|It's bungle in the jungle for "Marty" Milner and Mamie Van Doren in The Private Lives of Adam and Eve|
"One Adam-12, one Adam-12, man with a gun..."
OK, I can't take credit for that creative naughty quip -- one of my followers on Facebook came up with it. And as it turned out, Frederick's of Hollywood -- who was responsible for the movie's costume design -- apparently went overboard with the plentitude of fig leaves and fabric used for the swimming trunks, because Milner's private parts were in reality a lot more modest, as evident by this yummy photo I found of him wearing tight shorts:
Anyhooo...this post is, sadly, not about crotch bulge (hee hee), but about The Private Lives of Adam and Eve, a forgotten project on Milner's extensive resume. When he passed away last year at the age of 83, much was mentioned about one of the television roles that made him a household name, that of Officer Pete Malloy in the popular NBC police drama Adam-12 (of which I am planning a much overdue blog post.) Prior to Adam-12, he had also starred in the series Route 66 and acted in a slew of movie and TV projects dating back to when he was a kid.
The Private Lives of Adam and Eve came out the same year Route 66 premiered on CBS, 1960. The first clue that this movie wasn't exactly Oscar-worthy material is that it was co-directed by Mickey Rooney, who also stars in it, playing the duel role of a casino owner and the devil. (Albert Zugsmith is the other director, and he was the man behind such exploitation titles as High School Confidential and The Girl in the Kremlin.) The second is that it opens with Paul Anka singing the theme song while riding on a self-driving jalopy that looks it came second-hand from the Clampetts themselves. (Lest we forget, Anka is the same guy that gave us "(You're) Having My Baby" years later. Sorry, Anka fans, but you're never going to live that one down.)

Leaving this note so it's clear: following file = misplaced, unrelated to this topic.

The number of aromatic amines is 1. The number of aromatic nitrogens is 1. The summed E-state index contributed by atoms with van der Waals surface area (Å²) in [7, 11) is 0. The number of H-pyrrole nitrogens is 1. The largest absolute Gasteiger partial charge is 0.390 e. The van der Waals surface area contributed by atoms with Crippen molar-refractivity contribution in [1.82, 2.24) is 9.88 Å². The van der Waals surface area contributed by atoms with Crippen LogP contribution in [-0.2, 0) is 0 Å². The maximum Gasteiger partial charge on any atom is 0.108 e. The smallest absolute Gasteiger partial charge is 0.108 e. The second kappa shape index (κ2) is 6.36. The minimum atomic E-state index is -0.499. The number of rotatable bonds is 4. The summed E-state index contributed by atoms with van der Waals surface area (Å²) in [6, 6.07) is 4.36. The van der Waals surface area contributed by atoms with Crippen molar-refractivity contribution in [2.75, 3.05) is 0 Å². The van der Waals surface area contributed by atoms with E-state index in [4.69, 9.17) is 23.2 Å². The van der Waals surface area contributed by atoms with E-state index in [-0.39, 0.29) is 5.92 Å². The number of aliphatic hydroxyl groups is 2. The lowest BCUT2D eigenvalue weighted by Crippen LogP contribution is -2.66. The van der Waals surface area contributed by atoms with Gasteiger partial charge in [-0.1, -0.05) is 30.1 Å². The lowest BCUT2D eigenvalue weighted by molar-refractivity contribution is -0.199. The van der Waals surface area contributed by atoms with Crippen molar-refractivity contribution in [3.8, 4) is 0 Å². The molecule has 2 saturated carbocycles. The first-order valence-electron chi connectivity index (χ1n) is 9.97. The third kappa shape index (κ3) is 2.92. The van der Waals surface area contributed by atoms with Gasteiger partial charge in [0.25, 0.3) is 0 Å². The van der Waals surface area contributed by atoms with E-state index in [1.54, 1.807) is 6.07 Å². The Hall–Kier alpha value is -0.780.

The Private Lives of Adam and Eve is classified as a B-movie, and thus it's campy, corny, schlocky, and everything else you'd expect a low budget production to be. And yet I found it strangely entertaining and funny in spite of its awkwardness. I can think of worse ways to spend an hour and a half than watching a flick where Martin Milner is shirtless for a good portion of it -- so there's that.
And for you guys, there's plenty of eye candy abound in this movie for you, too. How does Mamie Van Doren, Tuesday Weld, Fay Spain, and Playboy Playmate June Wilkinson sound? Pretty good, right? So on with the review...